His relationship with the Soviet secret police is just one--and for me the most interesting--revelation in a book that is a model of biographical research. Sometimes, “Dossier” is overweight with detail, but that can’t be avoided. Hammer’s life was built on layers of deceit, and Epstein uncovers them, one by one. When finished, he has provided a painful look at the corruptibility of government and the gullibility of the business, economic and social elite.
Deception came easy to Hammer, Epstein reveals, and there were so many lies they can’t be listed in the space allocated to this review. But I have some favorites:
* Hammer insisted that his mistress, the art consultant to the Armand Hammer Foundation, change her name, appearance and voice so that Hammer’s wife, Frances, who was suspicious of the relationship, would not recognize her.
* Although Hammer, who studied at the Columbia College of Physicians and Surgeons as a youth, reveled in the title of doctor, he left unsaid the fact that a woman died after he performed an illegal abortion on her in 1919. His father, in whose office Hammer was working, took the fall for him and went to prison.
* Hammer was Jewish but denied his heritage most of his life. Dealing with the Soviets, he was an atheist. When developing oil fields in Muslim Libya, he was a Unitarian. Only when death neared did Hammer return to Judaism and, in fact, schedule a lavish bar mitzvah ceremony, but he died before it took place.
* The doctor portrayed himself as a great art connoisseur and financed the Armand Hammer Museum of Art and Cultural Center in Westwood to house his art collection. But Epstein reveals Hammer’s “cynical manipulation of the authenticity of works of arts,” including the faking of supposed originals from the Faberge workshops in Russia. “To him,” writes Epstein, “collecting was a confidence game in which he supplied the necessary authentication, which took the form of a label, genuine or fake.”
Hammer loved talking about himself as an international businessman, above politics. When I interviewed him about his Palisades drilling scheme, he spoke in sweeping terms of the global oil shortage. What I didn’t know but learned from reading Epstein’s book was that the FBI was investigating Hammer at the time for engaging in “a conspiracy to bribe members of the Los Angeles City Council” to support drilling. The investigators, however, couldn’t dig up enough evidence to present the case to the grand jury.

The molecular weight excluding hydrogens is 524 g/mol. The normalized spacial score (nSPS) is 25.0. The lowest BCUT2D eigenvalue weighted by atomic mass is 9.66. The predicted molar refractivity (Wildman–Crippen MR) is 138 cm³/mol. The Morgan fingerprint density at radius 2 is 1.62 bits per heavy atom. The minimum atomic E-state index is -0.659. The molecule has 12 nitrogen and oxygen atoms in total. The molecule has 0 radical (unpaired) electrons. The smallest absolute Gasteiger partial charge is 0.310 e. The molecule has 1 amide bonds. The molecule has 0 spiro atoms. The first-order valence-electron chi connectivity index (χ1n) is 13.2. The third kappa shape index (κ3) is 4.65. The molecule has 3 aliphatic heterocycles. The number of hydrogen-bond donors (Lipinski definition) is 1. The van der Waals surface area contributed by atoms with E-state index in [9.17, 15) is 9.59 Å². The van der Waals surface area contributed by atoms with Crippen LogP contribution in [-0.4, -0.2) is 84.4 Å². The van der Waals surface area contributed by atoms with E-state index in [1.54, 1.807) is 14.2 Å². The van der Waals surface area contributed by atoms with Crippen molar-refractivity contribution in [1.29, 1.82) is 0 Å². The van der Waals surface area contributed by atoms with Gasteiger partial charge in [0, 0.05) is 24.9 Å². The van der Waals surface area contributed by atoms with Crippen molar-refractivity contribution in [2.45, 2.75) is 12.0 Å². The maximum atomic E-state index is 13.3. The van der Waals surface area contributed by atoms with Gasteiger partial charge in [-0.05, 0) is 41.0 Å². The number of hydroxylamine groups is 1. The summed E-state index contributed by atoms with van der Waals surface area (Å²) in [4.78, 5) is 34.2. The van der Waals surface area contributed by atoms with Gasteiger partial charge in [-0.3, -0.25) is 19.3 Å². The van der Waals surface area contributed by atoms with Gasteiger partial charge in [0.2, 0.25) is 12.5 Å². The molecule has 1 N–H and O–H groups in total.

Above politics? Hammer was a master manipulator of politicians. Albert Gore Sr., father of the vice president, was made a partner in a Hammer cattle-breeding business while in the House of Representatives and “made a substantial profit,” Epstein writes. He tells how the senior Gore went to work for Occidental Petroleum when he left the Senate after a congressional career marked by several helpful moves on behalf of Hammer.
Another helper was Rep. Jimmy Roosevelt (D-California). Hammer was a silent partner in Roosevelt’s insurance business, Epstein said, and he offered to steer corporate business Roosevelt’s way. But all this was subtle compared to what Hammer did overseas, bribing his way into the Libyan oil concessions that vaulted Occidental into the big time of the international oil trade and, possibly, giving payoffs to some of his Russian pals, according to Epstein.
Master spies have master cover stories, and Hammer’s was the best. He hired journalists, including the legendary Walter Duranty of the New York Times and Bob Considine of Hearst, to write puff biographies. Occidental’s public relations department sent the books to journalists who were writing about Hammer, Epstein reveals, and “his assertions thus passed into the clip files and archives of credible publications and, through repetition, attained the status of quasi-fact. Eventually, life, as it often does, imitated artifice. As people came to believe the Hammer legend, they treated the man with deference and sought his favor.”
Probably nowhere was Hammer treated with more deference than in Los Angeles. All the rich and powerful, the politicians and cultural leaders and the rest who humbled themselves before him should read this book. They will learn an old frontier lesson that I am sure Hammer knew: Beware of smooth-talking strangers, flashing big bills and promising wonderful gifts.